Hydrogen from green power - reliable measurement included

Jan 31, 2022

Electricity from renewable sources is subject to strong fluctuations and cannot be stored. The solution is a “workaround”: Green power can be used to create hydrogen which is transported and used via the natural gas network. This presents challenges to the infrastructure of the gas network and the measurement technology, as SICK has discovered as a partner in the energy revolution.

Green power can be used to create hydrogen which is transported and used via the natural gas network.
Green power can be used to create hydrogen which is transported and used via the natural gas network.

Electricity from wind, water, solar or biomass is essential for the energy revolution but also presents some problems: The production fluctuates based on the weather conditions and is not calculable. It is hardly possible at present to store any excess electricity from solar and wind plants. The power-to-gas technology provides a solution to this. Water is split into oxygen and hydrogen by hydrolysis. Ideally, electricity from renewable sources is used for this, which is a perfect utilization of that electricity. The hydrogen obtained can be used in a variety of ways. Besides feeding it into the natural gas network, it is also possible for example to use it to drive trains. The power-to-gas concept therefore plays a central role in climate action, which is why it is currently undergoing extensive research.

 

In several regions in the world, up to ten percent hydrogen is currently being fed into the natural gas network
In several regions in the world, up to ten percent hydrogen is currently being fed into the natural gas network

Hydrogen in the gas network

In several regions in the world, up to ten percent hydrogen is currently being fed into the natural gas network. Scientists in Europe and Asia are investigating whether it would be possible in future to add up to 20 percent hydrogen to the natural gas. The added hydrogen affects the properties of the natural gas: It changes its density, viscosity, explosivity, flow rate and sound propagation speed. This presents completely new challenges for the pipes, compressors, seals, pipelines, valves, measurement technology etc., which affects, for example, the risk of leaks and explosions, and the determination of the calorific value. With this is mind, gas network operators and gas suppliers are wondering what impact this will have on the performance of their gas flow meters.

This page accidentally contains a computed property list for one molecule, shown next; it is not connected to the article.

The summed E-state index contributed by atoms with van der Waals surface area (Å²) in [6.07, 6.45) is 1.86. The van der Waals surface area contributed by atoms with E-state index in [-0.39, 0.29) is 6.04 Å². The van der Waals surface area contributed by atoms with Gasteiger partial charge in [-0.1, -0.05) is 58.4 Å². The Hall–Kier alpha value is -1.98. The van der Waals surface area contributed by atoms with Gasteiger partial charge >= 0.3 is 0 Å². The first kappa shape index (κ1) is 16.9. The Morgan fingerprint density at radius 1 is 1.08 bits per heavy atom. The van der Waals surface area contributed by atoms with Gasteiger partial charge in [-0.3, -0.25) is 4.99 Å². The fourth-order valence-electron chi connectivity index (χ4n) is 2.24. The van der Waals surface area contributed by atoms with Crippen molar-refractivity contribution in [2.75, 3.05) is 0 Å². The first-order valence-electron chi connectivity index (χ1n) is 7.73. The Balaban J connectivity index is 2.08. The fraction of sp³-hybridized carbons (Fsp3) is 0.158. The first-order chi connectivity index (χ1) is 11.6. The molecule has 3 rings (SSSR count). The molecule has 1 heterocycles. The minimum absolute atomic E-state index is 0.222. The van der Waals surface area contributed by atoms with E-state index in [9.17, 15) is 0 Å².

FLOWSIC600-XT reliably measures hydrogen

The FLOWSIC team at the Dresden location of SICK has the answer: “In conjunction with experts at the DNV SE classification organization, we tested the effect of the added hydrogen on the ultrasonic technology of our devices: The existing devices already measure hydrogen containing natural gas as reliably and stably as natural gas without hydrogen.” says Strategic Product Manager Daniel Heinig. “The device can compensate for any measurement uncertainty – even in mixtures containing up to 10 percent hydrogen.” It is nevertheless possible that certain applications will become borderline due to the addition of hydrogen. “We therefore offer to our customers to check their FLOWSIC devices in their specific application and to give them a recommendation on whether, and if so which conversions are required to equip them for a higher hydrogen content in the natural gas in future,” explains Daniel Heinig. SICK even has a solution for a higher hydrogen content of up to 30 percent: “We have developed a new ultrasonic probe which can already be optionally installed in the FLOWSIC600-XT product family. This probe is suitable for a wide range of applications and can measure very reliability and precisely over an even larger range”, says the product developer Thomas Hegewald. This has also been confirmed by the results of an independent public test performed by industry partners and in collaboration with the DNV SE. Already installed FLOWSIC devices can, by the way, also be retrofitted with the new probe.

FLOWSIC600-XT reliably measures hydrogen
FLOWSIC600-XT reliably measures hydrogen

Turnkey gas flow measurement

Developing the probe presented some challenges to the team, because hydrogen with its very low density changes the behavior of the sound wave in the gas mixture: “This results in a significant increase in the sound propagation speed, which makes the acoustic measurement more difficult because sound reflections can arise in the measurement device,” explains Thomas Hegewald. “We solved this with a substantially narrower sound beam, which can suppress reflections from the sides and ensures a reliable measurement even at small nominal diameters. The FLOWSIC600-XT gas flow meters are thereby prepared for high hydrogen contents, and are a future proof investment for our customers.”

Building on the FLOWSIC600-XT, SICK offers a turnkey gas flow measurement solution called FLOWSKID, and a turnkey flow metering solution called FLOWRUN, where all aspects from the initial project management, installation, and servicing after commissioning have been tailored.to one another.

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